(c) An operator? For example, a gas meter has a gas company CID and an electrical meter has a power company CID on the same LAN. Seems like a problem better solved by VLAN,.
<RMG> VLAN isn’t the answer to duplicate addresses. I don’t recall VLANs being part of RAC considerations though.
(d) Something else?
<RMG> Where there is no standard to govern things, the CID allows private protocols that do not have to cooperate with other protocols. Obviously if p802c is successful, then it will be referenced by other standards and be used by private protocols rather than just picking local addresses for the application as is now sometimes done. CID of course has non-address uses that can reduce the consumption of OUIs. For example, some standards specify use of an OUI for non-address applications. I would guess though that this was not part of your concern here.
<RMG> Lots of possibilities here. How about 44 bits? One quadrant of the local space for the “wild west”, one for CID based automated assignment, one for … Realistically, the problem here is how to best accommodate the fact that the entire space is the “wild west” today, no rules other than some local administrator being responsible for preventing duplicates, but reality being that some uses of the local address space are in use. From my perspective, the RAC is really serious about not declaring other legacy uses “illegal”, something 46-bits probably could come closer to doing. I believe the RAC consensus is that any local address structuring will take years to get pushed into the marketplace. We started that by getting appropriate warning into IETF descriptions of 802 addressing and OUI and CID. We tried to get it into the revision of Std 802. We will work to get things tightened up in many IEEE standards that use the OUI registry especially other IEEE standards that use 802 addressing. But this is and will be a long process not solved by p802c even though I believe p802c helps with a solution. Any proposal that ignores the reality of legacy use and simply assumes local addresses are not in use, I believe is flawed, whether that assumption is in 802 or IETF or were to become a property of any standard that attempts to jump into the local address space.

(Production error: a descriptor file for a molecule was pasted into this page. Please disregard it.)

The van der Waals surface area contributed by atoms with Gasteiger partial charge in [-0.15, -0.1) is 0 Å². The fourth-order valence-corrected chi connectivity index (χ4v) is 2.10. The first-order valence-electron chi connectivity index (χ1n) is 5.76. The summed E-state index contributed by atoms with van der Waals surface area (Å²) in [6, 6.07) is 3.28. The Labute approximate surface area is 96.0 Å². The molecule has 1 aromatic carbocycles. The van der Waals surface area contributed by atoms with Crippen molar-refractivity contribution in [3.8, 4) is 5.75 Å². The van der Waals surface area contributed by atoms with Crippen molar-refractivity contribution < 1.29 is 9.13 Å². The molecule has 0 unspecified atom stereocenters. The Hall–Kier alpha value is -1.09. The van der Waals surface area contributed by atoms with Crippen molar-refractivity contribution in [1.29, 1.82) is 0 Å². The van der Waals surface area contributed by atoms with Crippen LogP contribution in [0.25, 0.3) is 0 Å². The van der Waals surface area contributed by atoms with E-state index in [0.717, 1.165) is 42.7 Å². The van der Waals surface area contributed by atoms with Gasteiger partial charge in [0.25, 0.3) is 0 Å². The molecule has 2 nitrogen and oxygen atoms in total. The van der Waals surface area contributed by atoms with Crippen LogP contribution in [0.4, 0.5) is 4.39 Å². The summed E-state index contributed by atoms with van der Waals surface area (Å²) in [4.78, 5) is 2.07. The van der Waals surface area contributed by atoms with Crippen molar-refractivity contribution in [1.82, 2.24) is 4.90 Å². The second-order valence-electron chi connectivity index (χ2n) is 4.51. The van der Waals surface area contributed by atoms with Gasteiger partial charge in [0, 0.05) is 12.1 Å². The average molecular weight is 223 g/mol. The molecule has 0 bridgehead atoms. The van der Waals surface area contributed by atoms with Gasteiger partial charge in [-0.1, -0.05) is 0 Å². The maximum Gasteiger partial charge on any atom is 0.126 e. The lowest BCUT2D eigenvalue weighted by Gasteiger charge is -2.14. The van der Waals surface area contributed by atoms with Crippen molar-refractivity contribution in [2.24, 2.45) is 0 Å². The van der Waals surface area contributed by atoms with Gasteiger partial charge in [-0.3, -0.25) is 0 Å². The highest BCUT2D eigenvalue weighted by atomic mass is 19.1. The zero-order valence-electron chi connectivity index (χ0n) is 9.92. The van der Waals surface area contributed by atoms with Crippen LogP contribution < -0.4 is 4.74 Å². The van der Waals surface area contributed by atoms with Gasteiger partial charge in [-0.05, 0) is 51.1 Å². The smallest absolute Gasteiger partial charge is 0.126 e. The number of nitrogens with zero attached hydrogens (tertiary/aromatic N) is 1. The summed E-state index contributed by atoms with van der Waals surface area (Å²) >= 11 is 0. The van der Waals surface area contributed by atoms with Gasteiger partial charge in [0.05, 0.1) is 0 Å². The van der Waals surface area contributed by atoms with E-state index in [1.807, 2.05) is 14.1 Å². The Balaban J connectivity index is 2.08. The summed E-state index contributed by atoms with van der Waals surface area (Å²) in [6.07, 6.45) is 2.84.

My personal opinion is the primary RAC responsibility is to ensure the viability of its registries. The two I worry about most are OUI and EtherType. I also believe that IEEE Std 802 is the right place to standardize 802 style MAC addresses. The two are related but there is an important distinction in responsibilities. An IEEE 802c amendment will have been subjected to a balloting process open to all interested parties. A RAC policy isn’t subject to the same process.
<RMG> I disagree in principle. Such details are for a project to decide. To me, is there a reasonable solution (technical and economic feasibility) to bring structure to the local address space and make local addresses more usable for IoT, virtulization, etc. is the requirement for approving a PAR. Sometimes we write the PAR to standardize a solution, but that is not IEEE-SA policy. The PAR serves as an announcement to the world of activity being initiated to all interested parties, in other words, a PAR to address a problem or opportunity is really what is intended by IEEE-SA process. I’m expect I’ve overstated your position here, and I’ll leave it to the PAR proponents to accommodate provision of more detail.
---------- This email is sent from the 802 Executive Committee email reflector. This list is maintained by Listserv.